I must say that the foamiest urine I have ever seen was from a patient who had multiple myeloma - literally looked like palmolive/detergent in water.

    Critical care nurses kick butt!

  10. No prob whatsoever - your contribution was totally positive :-) It is tough clinically to distinguish between foamy urine in a patient with nephrotic syndrome versus a patient with another disorder.

    I must say that the foamiest urine I have ever seen was from a patient who had multiple myeloma - literally looked like palmolive/detergent in water.

    Critical care nurses kick butt!

  11. Quote Originally Posted by DeerDeer
    A direct correlation means PROTEINURIA = FOAMY URINE which is NOT correct. It is in the differential but they are not pathognomonic. It is SOMETIMES seen tha tis what my point is. Just becuase one has foamy urine does not directly mean that there is proteinurai and vice versa.
    This is more helpful as know I understand your stance more correctly. So my info was not completely wrong but rather the implication of a direct correlation.
    Last edited by size; 08-16-2006 at 07:35 PM.

  12. Quote Originally Posted by DeerDeer
    however a state of muscle breakdown called rhabdomyolysis can lead to acute renal failure which usually resolves but on many instances can lead to permanent renal damage. Have him get taken care of ASAP.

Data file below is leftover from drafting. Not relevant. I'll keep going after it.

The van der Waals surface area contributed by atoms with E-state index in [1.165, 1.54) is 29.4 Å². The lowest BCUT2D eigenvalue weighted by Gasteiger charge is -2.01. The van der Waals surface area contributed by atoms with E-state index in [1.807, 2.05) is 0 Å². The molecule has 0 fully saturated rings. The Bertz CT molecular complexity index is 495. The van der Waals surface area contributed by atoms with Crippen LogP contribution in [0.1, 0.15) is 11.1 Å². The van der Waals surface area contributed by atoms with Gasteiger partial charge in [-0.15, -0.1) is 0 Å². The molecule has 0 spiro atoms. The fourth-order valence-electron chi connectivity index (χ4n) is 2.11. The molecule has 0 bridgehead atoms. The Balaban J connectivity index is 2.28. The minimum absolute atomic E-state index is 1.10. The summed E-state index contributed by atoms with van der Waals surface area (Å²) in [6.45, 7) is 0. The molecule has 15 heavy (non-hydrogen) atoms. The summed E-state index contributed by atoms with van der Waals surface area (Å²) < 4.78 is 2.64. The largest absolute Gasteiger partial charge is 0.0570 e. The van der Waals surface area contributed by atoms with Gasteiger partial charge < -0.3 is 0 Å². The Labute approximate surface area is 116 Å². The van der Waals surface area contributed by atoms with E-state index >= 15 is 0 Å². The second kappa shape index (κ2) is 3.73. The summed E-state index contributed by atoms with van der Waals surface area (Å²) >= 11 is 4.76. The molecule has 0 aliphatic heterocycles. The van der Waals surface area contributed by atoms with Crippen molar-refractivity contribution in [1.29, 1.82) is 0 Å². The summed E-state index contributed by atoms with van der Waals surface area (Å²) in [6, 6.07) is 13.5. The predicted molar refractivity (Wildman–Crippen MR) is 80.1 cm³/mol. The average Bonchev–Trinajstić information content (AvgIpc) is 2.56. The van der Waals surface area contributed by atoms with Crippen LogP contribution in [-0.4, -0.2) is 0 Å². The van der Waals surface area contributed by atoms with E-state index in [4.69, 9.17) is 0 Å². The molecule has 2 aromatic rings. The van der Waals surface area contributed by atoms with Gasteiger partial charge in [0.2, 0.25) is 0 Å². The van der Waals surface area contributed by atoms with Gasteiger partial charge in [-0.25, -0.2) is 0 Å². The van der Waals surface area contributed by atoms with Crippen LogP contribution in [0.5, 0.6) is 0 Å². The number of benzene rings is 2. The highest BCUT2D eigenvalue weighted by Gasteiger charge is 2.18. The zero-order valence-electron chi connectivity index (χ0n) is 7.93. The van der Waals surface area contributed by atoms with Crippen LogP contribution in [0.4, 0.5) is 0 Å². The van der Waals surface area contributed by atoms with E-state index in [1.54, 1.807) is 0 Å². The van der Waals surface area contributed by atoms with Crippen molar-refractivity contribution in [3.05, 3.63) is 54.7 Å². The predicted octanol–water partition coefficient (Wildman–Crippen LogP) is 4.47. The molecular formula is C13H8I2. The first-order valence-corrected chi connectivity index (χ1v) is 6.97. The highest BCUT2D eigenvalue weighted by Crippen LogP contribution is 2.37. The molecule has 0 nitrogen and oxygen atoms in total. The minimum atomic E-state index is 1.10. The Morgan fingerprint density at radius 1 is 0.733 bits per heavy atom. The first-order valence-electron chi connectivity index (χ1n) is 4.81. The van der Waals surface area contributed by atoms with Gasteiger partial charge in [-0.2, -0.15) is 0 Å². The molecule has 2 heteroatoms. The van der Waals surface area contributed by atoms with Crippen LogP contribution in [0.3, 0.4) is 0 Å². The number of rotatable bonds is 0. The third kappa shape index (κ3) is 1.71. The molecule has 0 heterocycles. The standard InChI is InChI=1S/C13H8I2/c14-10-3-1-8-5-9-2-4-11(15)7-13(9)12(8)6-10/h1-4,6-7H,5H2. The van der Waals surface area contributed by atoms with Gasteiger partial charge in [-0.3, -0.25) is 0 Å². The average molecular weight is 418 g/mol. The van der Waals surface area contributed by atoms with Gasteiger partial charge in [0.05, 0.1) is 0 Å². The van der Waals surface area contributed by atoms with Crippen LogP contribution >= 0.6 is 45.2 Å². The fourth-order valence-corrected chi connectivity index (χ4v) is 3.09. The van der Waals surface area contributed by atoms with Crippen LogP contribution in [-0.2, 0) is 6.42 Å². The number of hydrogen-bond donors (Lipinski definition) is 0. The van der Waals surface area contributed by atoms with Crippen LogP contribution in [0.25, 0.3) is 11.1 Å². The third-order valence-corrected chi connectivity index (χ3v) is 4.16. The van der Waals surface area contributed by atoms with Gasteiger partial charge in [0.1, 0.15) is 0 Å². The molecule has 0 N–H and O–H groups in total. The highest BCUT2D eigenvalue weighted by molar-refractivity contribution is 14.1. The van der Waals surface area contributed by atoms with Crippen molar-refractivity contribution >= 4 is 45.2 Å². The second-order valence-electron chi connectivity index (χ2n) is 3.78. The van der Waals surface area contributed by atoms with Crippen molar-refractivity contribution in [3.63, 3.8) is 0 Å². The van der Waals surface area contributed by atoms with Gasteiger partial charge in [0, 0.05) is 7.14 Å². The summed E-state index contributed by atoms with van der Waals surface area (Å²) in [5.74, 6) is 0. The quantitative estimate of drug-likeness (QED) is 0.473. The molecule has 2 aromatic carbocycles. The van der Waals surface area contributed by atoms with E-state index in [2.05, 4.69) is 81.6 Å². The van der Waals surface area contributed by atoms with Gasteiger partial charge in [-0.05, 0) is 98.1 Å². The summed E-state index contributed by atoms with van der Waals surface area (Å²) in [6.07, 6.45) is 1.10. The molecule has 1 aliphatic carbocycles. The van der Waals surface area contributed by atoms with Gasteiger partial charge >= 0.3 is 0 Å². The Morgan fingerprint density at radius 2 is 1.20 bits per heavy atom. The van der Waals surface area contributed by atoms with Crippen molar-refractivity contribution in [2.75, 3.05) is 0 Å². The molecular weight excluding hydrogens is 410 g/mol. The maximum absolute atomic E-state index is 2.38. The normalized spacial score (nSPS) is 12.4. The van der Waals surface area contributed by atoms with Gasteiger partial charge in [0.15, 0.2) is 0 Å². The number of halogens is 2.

Sometimes rhabdomyolysis can be a result of muscle trauma, commonly mentioned as a side effect of HMGCoA reductase inhibitors, ie: lipitor.
    can you enlighten us a little more on rhabdomyolysis?? Thanks.

  13. Quote Originally Posted by wildman536
    can you enlighten us a little more on rhabdomyolysis?? Thanks.
    Rhamdomyolysis is basically when your muscle breaks down and its byproducts hit the blood stream and flog your kidneys. It's generally toxic and can cause hematuria (blood in the urine) as was pertinent to the intial poster. Other conditions include trauma (which occurs in patients who have had bad accidents involving tons of muscle damage), seizures, alcohol induced, severe dehydration, chemical (ie Lipitor and other HMGred inhibitors, yes, theoretically compnents of RYR could cause this too) including cocaine, ampehtamines.

    So how do we know someone has this? Basically you complain of musle cramps. You check any hard core bodybuilder any given day, his marker of rhabdo (of course with clinicla correlation) his CPK level would be above normal - which is what we look at.

    What the heck do we do about this? Well, we hit patients with IV fluids, replace their electrolytes as needed and hope that the acute episode of renal failure is resolved with all the fluid. Of course we remove the offending agent if it is a chemical.

    Also - I must reenforce that the best supplement one can take is water. Never underestimate its power and is essential for clearing your body of muscle breakdown byproducts.